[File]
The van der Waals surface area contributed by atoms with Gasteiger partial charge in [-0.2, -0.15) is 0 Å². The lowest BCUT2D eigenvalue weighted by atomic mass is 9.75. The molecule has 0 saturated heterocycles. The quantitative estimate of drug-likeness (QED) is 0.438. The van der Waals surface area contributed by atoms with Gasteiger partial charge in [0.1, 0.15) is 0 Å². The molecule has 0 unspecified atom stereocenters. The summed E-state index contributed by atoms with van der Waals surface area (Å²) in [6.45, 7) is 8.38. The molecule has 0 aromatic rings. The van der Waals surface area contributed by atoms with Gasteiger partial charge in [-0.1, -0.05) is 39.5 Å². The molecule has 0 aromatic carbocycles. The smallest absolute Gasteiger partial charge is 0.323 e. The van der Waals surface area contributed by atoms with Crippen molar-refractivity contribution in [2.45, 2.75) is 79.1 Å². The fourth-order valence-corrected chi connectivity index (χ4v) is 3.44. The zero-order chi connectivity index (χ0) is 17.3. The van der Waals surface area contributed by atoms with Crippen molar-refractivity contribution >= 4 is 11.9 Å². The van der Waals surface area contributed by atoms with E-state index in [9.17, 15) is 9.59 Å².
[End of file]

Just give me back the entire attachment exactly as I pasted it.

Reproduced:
The van der Waals surface area contributed by atoms with Gasteiger partial charge in [-0.2, -0.15) is 0 Å². The lowest BCUT2D eigenvalue weighted by atomic mass is 9.75. The molecule has 0 saturated heterocycles. The quantitative estimate of drug-likeness (QED) is 0.438. The van der Waals surface area contributed by atoms with Gasteiger partial charge in [0.1, 0.15) is 0 Å². The molecule has 0 unspecified atom stereocenters. The summed E-state index contributed by atoms with van der Waals surface area (Å²) in [6.45, 7) is 8.38. The molecule has 0 aromatic rings. The van der Waals surface area contributed by atoms with Gasteiger partial charge in [-0.1, -0.05) is 39.5 Å². The molecule has 0 aromatic carbocycles. The smallest absolute Gasteiger partial charge is 0.323 e. The van der Waals surface area contributed by atoms with Crippen molar-refractivity contribution in [2.45, 2.75) is 79.1 Å². The fourth-order valence-corrected chi connectivity index (χ4v) is 3.44. The zero-order chi connectivity index (χ0) is 17.3. The van der Waals surface area contributed by atoms with Crippen molar-refractivity contribution >= 4 is 11.9 Å². The van der Waals surface area contributed by atoms with E-state index in [9.17, 15) is 9.59 Å².